Date: Thu, 19 Mar 98 08:33:39 -0600 From: bob_poirier at adc.com Subject: RIMS Construction/Mash Stirrer Good Morning, HBD! I've brewed a few all-grain, and many partial mash batches, and I've been happy with the results. However, I still have problems with mashing: Mashing-in & reaching the correct initial temp; Maintaining & changing the mash temp. For partial mashes, I follow the suggestions of the boys at the Seven Barrel Brewery, and use my oven to maintain the desired mash temp. This works out pretty well, but your ordinary, run-of-the-mill oven isn't designed or intended to maintain such low temps (100-170 deg F). So, I'm looking for new & exciting ways to brew all-grain batches! The Jan/Feb '98 issue of Brewing Techniques Magazine explores the debate between infusion & decoction mashing. They go on to give detailed explanations of each technique. The idea of constructing my own RIMS intrigues me immensely! The article lists a bunch of RIMS related web sites and possible sources for RIMS related hardware/components. To say the least, I've been doing a lot of surfing and research the past few weeks! Fascinating!! And I'd like to thank all of those individuals who were kind enough to provide info about their own RIMS on the web. So, my first question is, about how much cash are we talking about for setting up just the one vessel, converted to the actual RIMS? The rest of the system can be added on piece by piece, correct? Secondly, are there any discernible advantages to incorporating a mash stirring paddle into the RIMS? I can remember encountering only one such system, and it was offered for sale by a professional outfit. I don't remember seeing a paddle on any homegrown RIMS. Well, any tips/tricks/advice/info would be greatly appreciated! Bob Poirier, Jr. - East Haven, CT bob_poirier at adc.com Return to table of contents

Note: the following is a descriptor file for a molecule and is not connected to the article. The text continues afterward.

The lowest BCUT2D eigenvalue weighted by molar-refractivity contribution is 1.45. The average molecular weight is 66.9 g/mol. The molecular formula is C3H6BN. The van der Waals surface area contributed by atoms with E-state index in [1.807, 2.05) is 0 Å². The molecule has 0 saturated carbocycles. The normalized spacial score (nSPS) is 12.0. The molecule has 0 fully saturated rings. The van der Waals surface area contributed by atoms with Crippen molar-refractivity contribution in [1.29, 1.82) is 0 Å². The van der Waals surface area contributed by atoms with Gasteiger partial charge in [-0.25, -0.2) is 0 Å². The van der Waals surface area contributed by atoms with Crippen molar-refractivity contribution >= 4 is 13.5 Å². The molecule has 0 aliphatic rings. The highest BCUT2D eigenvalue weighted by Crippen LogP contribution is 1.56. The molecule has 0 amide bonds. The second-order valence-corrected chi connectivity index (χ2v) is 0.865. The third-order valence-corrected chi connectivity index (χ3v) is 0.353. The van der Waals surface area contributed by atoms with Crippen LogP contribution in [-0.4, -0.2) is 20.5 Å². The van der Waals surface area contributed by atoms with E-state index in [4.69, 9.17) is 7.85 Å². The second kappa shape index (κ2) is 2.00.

Date: Thu, 19 Mar 1998 14:28:55 -0600 (CST) From: Al Korzonas <korz at xnet.com> Subject: plastic beer/Clinitest/batch vs. fly/Kriek kits/oxygen/partial mash Dave writes: >Tim Burkhardt has a plastic taste in his bottled beer = >that wasn't there before bottling. This taste is often = >associated with phenols and such. Possibly what = >you taste is due to the beer oxidation during bottling. = >If you are using a bottling bucket - don't. Add the = >priming sugar solution to each bottle ( 48 teaspoons = >in 8 ounces) and siphon from the secondary directly = >into the bottle. You avoid beer oxidation and don't have = >to sterilize the bucket, your stirrer, etc. Using a priming = >starter will also reduce the effects of oxidation as the = >yeast are active from the beginning. While it's true that oxidation of polyphenols can lead to phenolic/plastic taste, a much more likely culprit is a mild wild yeast infection. Many wild yeasts are producers of plastic/clovey aromas and flavours. As for this priming method, it is far less precise than bulk priming. The old method of priming was to put granular sugar (undissolved) into each bottle. This technique is pretty much no longer used among mainstream US homebrewers (although I've seen some ads for granular sugar-measurers in Australia). Gentle racking is not much more likely to cause oxidation than pouring primings into the bottles. And since I really can't recall the last time I had any oxidation comments from judges on any of my beers (even year-old normal-gravity beers and multi-year Barleywines), I tend to believe that my methodology (see two or three HBDs ago) is sound. *** Dave writes: >value for the batch. I suggest you also try Clinitest as it = >will tell you with an equal or greater degree of precision = > - compared to a hydrometer - if your main fermentation is = >finished - faster and a smaller sample. Combining = >these two techniques, Clinitest and the forced = >fermentation ( while you also do a wort stability test = >as George suggests) will tell you as close as you care = >to know if it's bottling time. = How quickly we forget. Please see Andy Walsh's magnificent post in HBD #2584 for the methodology and other background information, but here's the bottom line on Clinitest: Clinitest reads low for the major sugars left after fermentation. Maltotriose typically forms 10% of wort gravity in an all malt wort. eg. 1.050 wort has ~5 SG points of maltotriose.The lowest measure on Clinitest is 0.25%, corresponding to about 4SG points of maltotriose as being the minimum resolution for this sugar. One of the most common fermentation disorders is an inability to ferment this sugar. Clinitest will not normally detect this. In addition, as one does not know the final sugar composition, a reading on Clinitest of 0.25% could mean very different things since it does not measure the different sugars to the same degree of accuracy. Conclusion - Clinitest does not give an accurate portrayal of final sugar concentrations. It may be useful as a general fermentation indicator, but I won't rush out to buy one. However, if you want a glucose monitor, Diastix are great! Anybody know how to measure maltotriose? *** Jim writes (in an excellent post where he corrects my post on sparge rates): >If this were not the case , we would be able to dump all the sparge water in >the tank at once, stir and collect all the sugar in one drain. The very fact >that we must drain the sparge and replace it with fresh water makes me think >that there is some solubilty limiting factor at play. Again I stress that >this is postulation, as I don't know the actual solubility limits. Comments >anyone? I believe that the benefit of a continuous sparge (aka fly sparging) over a batch sparge (where the grain bed is drained, then refilled, then drained, etc.) is that there will always be some trapped wort in the grain bed. If you batch sparge, the gravity of the wort trapped will be equal to the gravity of the last draining. In a fly sparge, you (theoretically) have lower gravity runnings remaining trapped in the grain bed when you stop. Frankly, it's all theoretical and if you have a system in which there is a lot of chaneling, batch sparging will be *more* efficient than fly sparging. *** Jon writes: >Has anyone ever used one of the Kriek kits that are available? Or, does >anyone have any suggestions on how to make these kits taste more authentic, >yeasts,etc? I once made a batch from *two* Brewferm Kriek kits. I followed the directions except that I used two cans of extract rather than the one plus corn sugar recommended in the instructions. The resulting beer was faintly a cherry beer with nothing near the sourness of a true Kriek Lambic. To make these kits taste more authentic... I recommend that you buy much less expensive domestic wheat extract (yes, I know that true Lambics are made with raw wheat, but we're talking extract here) get some Brettanomyces yeast and Lactobacillus bacteria from either Yeast Lab, The Yeast Culture Kit Company, Head Start Brewing Cultures or (as a last resort) Wyeast and add your own cherries after a year in the primary. It will also help join the Lambic Digest and to read its back issues. *** Someone who didn't post their name writes: >Secondly, make sure >you aerate your starter well at first, but remember that fermentation is >an anaerobic process. The yeast needs oxygen to get started, but once >started, it will be harmed by additional oxygen. Not exactly. Once the alcohol level begins to get substantial, oxygen will oxidise the alcohols to aldehydes, but early in the fermentation, oxygen will primarily increase the diacetyl in the finished beer. See the photo tour of The Old Brewery - Tadcaster on my website for a pretty graphic example of fermenting wort oxidation! *** Gregg writes: >If I have a partial mash, I would use much less grain than a full mash >and make up for this in extract. In most cases, just a little over >enough diastatic grain is included in the bill to convert whatever >adjuncts there may be(cara-pils, flaked barley, oats, etc.). Given this >scenario, if the recipe calls for a large percentage of specialty grains >that have no enzymes and don't need enzymes, does one still include this >in the mash with the mash water ratio of 1-1.5qts/lb? It really wouldn't >be a problem with a full all-grain mash, but given the now-low >percentage of diastatic constituents, wouldn't this be detrimental to >the mash? My gut feeling is that it is *theoretically* detrimental (because the products of saccharification actually impede the action of the enzymes and crystal malts will simply add more of these products), HOWEVER, in practice, I don't think that the difference would be tasteable. Note also, that if you have very high-bicarbonate (i.e. high alkalinity) water and you are making a dark beer, the dark grains will lower the pH into a more reasonable range (one that favours the enzymes and also reduces polyphenol extraction). On the other hand, if you have very low alkalinity water, adding dark grains could lower the pH too much and interfere with the action of the enzymes. In other words... it depends on your water and your recipe. *** I'm sure you'll all be glad to hear that I'm all caught up now... Al. Al Korzonas, Palos Hills, IL korz at xnet.com My new website (still under construction, but up-and-running): http://www.brewinfo.com/brewinfo/ Return to table of contents